O’Leary’s cow did not cause the fire, but instead, a fierce wind fuelled the flames. Chicago is also aptly known as the “windy” city because breeze coming from Lake Michigan whizz through its streets and squares.

The history of the Great Chicago Fire causes people to reflect on the ever-present dangers of fire during Australia’s upcoming dry and sweltering summer season.

Although people may regard state government regulations that impose precautionary measures to avoid fires as intrusive, these measures are cogently related to achieving a worthwhile objective, namely the prevention of fire and the protection of life and property.

In this context, it is useful to refer to the recent legislation in Queensland (and in other Australian jurisdictions) which mandates the installation of interconnected smoke alarms.

As of Jan. 1, 2022, property owners must install interconnected smoke alarms in residential rental properties. When one smoke detector goes off, all go off, thereby alerting every occupant of a dwelling of imminent danger, giving them sufficient time to escape the fire. All other non-rental residential properties must comply with the state legislation by 2027.

There is much useful information on the Queensland Fire and Emergency Services (QFES) website on the prevention of fires.

For example, the website discloses that people lose their sense of smell when they sleep. Hence, toxic fumes can easily overcome sleeping people.

Photo-electric smoke alarms are thus instrumental in alerting sleeping people of the dangers of fire, giving them time to save themselves. The new legislation specifies the type, positioning, and interconnectedness of smoke detectors, which are critical elements of a timely warning system.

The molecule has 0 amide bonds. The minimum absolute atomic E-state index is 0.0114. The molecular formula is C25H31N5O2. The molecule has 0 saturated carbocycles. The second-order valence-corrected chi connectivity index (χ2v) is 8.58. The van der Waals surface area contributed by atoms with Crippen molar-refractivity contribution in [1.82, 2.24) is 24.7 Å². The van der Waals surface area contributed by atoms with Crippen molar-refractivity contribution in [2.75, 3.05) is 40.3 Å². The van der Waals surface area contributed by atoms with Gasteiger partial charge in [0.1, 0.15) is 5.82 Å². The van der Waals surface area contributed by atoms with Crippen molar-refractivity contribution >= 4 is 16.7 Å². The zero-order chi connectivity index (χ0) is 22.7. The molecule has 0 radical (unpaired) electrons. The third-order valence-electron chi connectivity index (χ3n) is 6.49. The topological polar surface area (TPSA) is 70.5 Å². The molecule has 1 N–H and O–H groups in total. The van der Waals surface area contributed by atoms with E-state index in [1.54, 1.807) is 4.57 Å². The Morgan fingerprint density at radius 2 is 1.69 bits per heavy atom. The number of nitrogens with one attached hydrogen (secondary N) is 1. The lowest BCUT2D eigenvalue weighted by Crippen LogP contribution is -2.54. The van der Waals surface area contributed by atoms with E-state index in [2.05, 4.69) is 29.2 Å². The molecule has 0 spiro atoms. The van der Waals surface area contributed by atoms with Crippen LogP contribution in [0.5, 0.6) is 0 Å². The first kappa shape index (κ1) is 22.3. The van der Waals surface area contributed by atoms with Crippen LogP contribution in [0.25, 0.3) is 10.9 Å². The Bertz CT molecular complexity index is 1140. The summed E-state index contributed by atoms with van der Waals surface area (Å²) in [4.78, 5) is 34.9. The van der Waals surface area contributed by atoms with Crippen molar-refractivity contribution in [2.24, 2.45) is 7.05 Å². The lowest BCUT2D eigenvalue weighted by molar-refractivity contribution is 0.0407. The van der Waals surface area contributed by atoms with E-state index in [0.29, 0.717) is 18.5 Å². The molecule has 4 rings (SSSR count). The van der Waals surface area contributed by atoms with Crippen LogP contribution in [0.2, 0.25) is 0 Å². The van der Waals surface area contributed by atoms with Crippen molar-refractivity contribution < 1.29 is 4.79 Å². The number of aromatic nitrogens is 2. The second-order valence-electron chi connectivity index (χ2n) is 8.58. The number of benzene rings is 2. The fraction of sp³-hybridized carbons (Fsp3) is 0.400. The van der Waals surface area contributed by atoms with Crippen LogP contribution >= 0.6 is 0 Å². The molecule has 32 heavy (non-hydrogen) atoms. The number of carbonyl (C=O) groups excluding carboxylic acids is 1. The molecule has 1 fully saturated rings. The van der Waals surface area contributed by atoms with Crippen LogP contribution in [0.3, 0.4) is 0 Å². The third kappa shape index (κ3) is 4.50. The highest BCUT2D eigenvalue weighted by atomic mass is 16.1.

Epoch Times Photo
Country Fire Authority (CFA) staff monitor a giant fire raging in the Bunyip State Park, some 125 kilometres west of Melbourne, Australia, on Feb. 7, 2009. (William West/AFP via Getty Images)

It is of interest to note that, as Catherine and Patrick O’Leary were asleep when the Great Chicago Fire started in their barn and proceeded to devour the city, they would not have been able to smell the toxic fumes.

Undoubtedly, electric smoke alarms would have helped to avoid the disaster, but, alas, they were not available in that era.

The QFES Department administers a program called “Safehome.”

It assists “all householders in recognising fire and safety hazards in and around the home.” And the “intent is to reduce death and injury and property damage due to house fires and accidents.”

This program and other programs described on the website assist in the avoidance of disasters like the Great Chicago Fire.

The Great Chicago Fire reminds people of the dangers of fire. Hopefully, policymakers and legislators will learn from this disastrous event now that the summer season is upon us.

Views expressed in this article are the opinions of the author and do not necessarily reflect the views of The Epoch Times.

Gabriël A. Moens AM is an emeritus professor of law at the University of Queensland, and served as pro vice-chancellor and dean at Murdoch University. In 2003, Moens was awarded the Australian Centenary Medal by the prime minister for services to education. He has taught extensively across Australia, Asia, Europe, and the United States. Moens has recently published novels as well including, “A Twisted Choice,” and short story, “The Greedy Prospector” in “The Outback” anthology (Boolarong Press, 2021).